District Health Board decision not to consult on provision of abortion services at a Hospital was unreasonable
Whether the District Health Board was unreasonable to offer abortion services at a hospital without consultation with the local community
The complainant was a group complaining that a District Health Board failed to consult with the community when it made a decision to provide abortion services at a regional hospital. The group wanted this consultation to take place before abortion services commenced.
Ombudsman David McGee did not consider that any obligation existed to consult as the service was an extension of an existing one. On assuming responsibility for the complaint, Ombudsman Ron Patterson disagreed and advised that it was his opinion that, in addition to any statutory obligation to consult under the New Zealand Public Health and Disability Act 2000, a district health board may be required to consult on a proposed decision where fairness so requires.Where a decision maker such as a district health board knows that a funding or access decision (such as closing, outsourcing or extending a service) is likely to be controversial and to arouse strong views within the community, the Ombudsman’s opinion was that it is good administrative practice to consult with the community, to allow community participation in the decision making process.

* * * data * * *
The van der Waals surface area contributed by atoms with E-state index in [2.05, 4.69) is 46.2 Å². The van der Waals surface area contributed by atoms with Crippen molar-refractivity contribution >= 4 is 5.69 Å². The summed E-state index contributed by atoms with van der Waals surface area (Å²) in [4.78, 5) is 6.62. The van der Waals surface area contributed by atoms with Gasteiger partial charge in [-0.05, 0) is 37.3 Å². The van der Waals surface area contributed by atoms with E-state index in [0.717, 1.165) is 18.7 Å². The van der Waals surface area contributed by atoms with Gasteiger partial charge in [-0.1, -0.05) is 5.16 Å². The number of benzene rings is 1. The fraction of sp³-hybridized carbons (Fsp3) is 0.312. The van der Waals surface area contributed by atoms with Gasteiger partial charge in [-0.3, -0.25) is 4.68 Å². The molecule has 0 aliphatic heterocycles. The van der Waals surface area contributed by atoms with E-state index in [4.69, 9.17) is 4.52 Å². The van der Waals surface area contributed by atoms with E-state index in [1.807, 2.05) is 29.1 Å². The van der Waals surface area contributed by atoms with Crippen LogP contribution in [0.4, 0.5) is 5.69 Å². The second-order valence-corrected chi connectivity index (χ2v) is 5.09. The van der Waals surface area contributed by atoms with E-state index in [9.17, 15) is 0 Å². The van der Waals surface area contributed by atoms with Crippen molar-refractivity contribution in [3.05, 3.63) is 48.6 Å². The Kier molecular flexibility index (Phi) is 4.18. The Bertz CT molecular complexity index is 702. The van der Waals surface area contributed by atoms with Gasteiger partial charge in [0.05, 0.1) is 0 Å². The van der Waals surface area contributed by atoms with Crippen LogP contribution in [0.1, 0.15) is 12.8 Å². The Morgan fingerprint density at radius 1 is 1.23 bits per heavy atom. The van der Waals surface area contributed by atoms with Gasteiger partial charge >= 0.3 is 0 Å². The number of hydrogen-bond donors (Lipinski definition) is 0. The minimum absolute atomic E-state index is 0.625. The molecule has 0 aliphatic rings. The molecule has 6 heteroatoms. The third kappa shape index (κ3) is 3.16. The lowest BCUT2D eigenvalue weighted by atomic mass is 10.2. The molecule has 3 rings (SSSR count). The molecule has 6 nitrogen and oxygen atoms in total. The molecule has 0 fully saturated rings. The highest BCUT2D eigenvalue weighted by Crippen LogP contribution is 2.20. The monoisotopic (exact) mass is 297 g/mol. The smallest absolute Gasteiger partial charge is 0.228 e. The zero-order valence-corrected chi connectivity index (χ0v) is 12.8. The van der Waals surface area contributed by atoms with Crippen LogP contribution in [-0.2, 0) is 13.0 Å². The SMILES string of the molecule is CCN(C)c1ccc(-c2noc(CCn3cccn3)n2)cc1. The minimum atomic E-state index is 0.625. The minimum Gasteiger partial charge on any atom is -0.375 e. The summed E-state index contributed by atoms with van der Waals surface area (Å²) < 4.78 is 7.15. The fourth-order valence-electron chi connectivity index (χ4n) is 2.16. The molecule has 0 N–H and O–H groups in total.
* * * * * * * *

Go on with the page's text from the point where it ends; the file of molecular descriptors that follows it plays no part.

In considering this complaint, the Ombudsman’s role was not to revisit the clinical or business decision to offer the abortion service in the region but rather to form an independent opinion as to whether, in making that decision, the DHB’s conduct was fair and reasonable. Where an agency is acting in accordance with the specific requirements of the law, it would be difficult for an Ombudsman to form an opinion that the agency was acting unreasonably. The Ombudsman therefore investigated this complaint within those limits. During the course of the investigation, the Ombudsman reviewed an extensive amount of information, including, relevant Acts of Parliament, Ministry of Health national guidelines, the standards of care and annual reports from the Abortion Supervisory Committee, the DHB’s policies, and relevant papers and articles. The Ombudsman noted firstly that abortion is a lawful procedure in New Zealand and New Zealand’s DHBs are required to fund lawful termination of pregnancy services meaning that abortions are classified in New Zealand as a core service. There was no question, therefore, that the DHB must fund and provide terminations of pregnancy. The DHB was already providing clinical abortion services in the wider region. Therefore, there is no doubt that this was an existing service offered by the DHB. The question for the Ombudsman in this case was whether the hospital in question, proposed abortion clinic was such an extension of an existing service that the board had - an obligation to consult with the community; or it was unreasonable for the board not to consult.
Ombudsman Ron Paterson met with the Chair and CEO of the DHB to express his opinion that it would be good practice to consult on a decision of this nature in the future.
This case note is published under the authority of the Ombudsmen Rules 1989. It sets out an Ombudsman’s view on the facts of a particular case. It should not be taken as establishing any legal precedent that would bind an Ombudsman in future.